Stretching a kids book that’s shorter than any one of the three volumes of Lord of the Rings into 3 movies was always going to be a task and a half and there is plenty of padding and a bit of silliness in The Desolation of Smaug but the very fact the trilogy isn’t hell-bent on taking itself too seriously makes everything all right. The best manifestation of this is Bilbo, played ably by Martin Freeman. There is such an understated level of humour in Freeman’s performance, something so obviously absent from Elijah Wood’s Frodo in Lord of the Rings, that anything that’s maybe a little too ridiculous is seen as such with Bilbo’s fine sense of the ridiculous.
There are some wonderful set pieces, such as the barrel riding escape from the elves, or the battle with Smaug under the mountain but they are all intentionally laced with humour, counterpointed rather well with Thorin Oakenshields complete lack of humour and humanity. Or should that be dwarfity?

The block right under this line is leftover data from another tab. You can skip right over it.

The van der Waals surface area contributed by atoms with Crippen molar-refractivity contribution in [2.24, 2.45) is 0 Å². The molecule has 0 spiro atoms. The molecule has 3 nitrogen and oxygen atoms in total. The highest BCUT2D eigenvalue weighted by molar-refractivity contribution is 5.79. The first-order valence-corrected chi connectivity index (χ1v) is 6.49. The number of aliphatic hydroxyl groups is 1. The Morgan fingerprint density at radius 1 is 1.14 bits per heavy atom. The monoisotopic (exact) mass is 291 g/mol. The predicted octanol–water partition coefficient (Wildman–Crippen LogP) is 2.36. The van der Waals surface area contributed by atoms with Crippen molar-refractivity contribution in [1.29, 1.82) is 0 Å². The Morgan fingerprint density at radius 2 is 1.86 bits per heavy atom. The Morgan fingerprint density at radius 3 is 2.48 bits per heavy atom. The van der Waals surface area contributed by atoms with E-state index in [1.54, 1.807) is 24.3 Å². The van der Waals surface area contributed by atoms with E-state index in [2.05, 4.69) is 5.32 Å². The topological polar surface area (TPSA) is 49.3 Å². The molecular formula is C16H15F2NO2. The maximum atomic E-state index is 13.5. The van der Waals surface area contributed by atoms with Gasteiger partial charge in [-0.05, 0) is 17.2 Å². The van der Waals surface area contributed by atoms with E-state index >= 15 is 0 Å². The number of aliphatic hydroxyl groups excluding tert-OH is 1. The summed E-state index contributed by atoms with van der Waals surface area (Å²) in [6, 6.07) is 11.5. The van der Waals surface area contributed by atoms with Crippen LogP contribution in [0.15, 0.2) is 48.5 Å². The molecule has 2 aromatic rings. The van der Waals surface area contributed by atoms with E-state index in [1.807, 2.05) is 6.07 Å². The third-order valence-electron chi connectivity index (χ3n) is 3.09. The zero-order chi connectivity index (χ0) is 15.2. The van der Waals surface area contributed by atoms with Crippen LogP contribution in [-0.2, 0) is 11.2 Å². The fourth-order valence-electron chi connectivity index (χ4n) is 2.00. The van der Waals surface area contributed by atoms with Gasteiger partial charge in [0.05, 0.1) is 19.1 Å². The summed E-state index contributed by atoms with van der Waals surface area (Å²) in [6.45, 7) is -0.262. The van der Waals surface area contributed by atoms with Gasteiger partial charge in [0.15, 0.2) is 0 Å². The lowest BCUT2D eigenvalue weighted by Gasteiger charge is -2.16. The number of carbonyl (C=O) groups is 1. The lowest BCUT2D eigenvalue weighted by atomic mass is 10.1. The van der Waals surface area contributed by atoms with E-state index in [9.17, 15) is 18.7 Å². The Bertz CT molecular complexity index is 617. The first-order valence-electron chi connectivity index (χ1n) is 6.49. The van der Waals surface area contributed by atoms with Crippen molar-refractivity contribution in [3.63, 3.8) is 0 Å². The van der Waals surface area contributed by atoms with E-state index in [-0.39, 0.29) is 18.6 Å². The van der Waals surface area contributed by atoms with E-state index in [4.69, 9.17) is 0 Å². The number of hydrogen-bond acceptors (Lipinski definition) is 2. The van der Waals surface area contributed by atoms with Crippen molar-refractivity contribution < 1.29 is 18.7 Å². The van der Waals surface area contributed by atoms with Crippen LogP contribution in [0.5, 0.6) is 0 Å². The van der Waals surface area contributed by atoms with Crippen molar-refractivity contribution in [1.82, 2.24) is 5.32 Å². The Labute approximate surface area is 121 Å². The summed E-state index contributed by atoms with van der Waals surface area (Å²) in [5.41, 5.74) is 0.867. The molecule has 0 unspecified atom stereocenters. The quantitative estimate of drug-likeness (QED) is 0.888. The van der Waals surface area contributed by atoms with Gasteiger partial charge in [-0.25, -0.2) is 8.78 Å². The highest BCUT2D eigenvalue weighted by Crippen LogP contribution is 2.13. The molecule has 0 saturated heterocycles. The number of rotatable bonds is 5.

The film isn’t perfect, it’s a bum numbing two and a half plus hours long and it shows with plenty of extra material that those familiar with the book might not recognise. Gandalf’s encounter with Sauron while the companions get tangled up with spiders is a bit at odds with the tone of the rest of the film (it’s mentioned in passing by Gandalf in the book) and it finishes on a rather unfair cliff hanger but that’s to be expected of the middle film in a trilogy.
The burning question is how does the Desolation of Smaug work as a family film? The Hobbit trilogy is much lighter in tone than the Lord of the Rings, and there is plenty of slapstick to make the kids laugh. Counterpointing this is the spider sequence which is quite sinister, and the overall running time. Younger children may baulk at the running time but slightly older kids, heading towards teens, will love it and it will set them up nicely for Lord of the Rings in a couple of years time.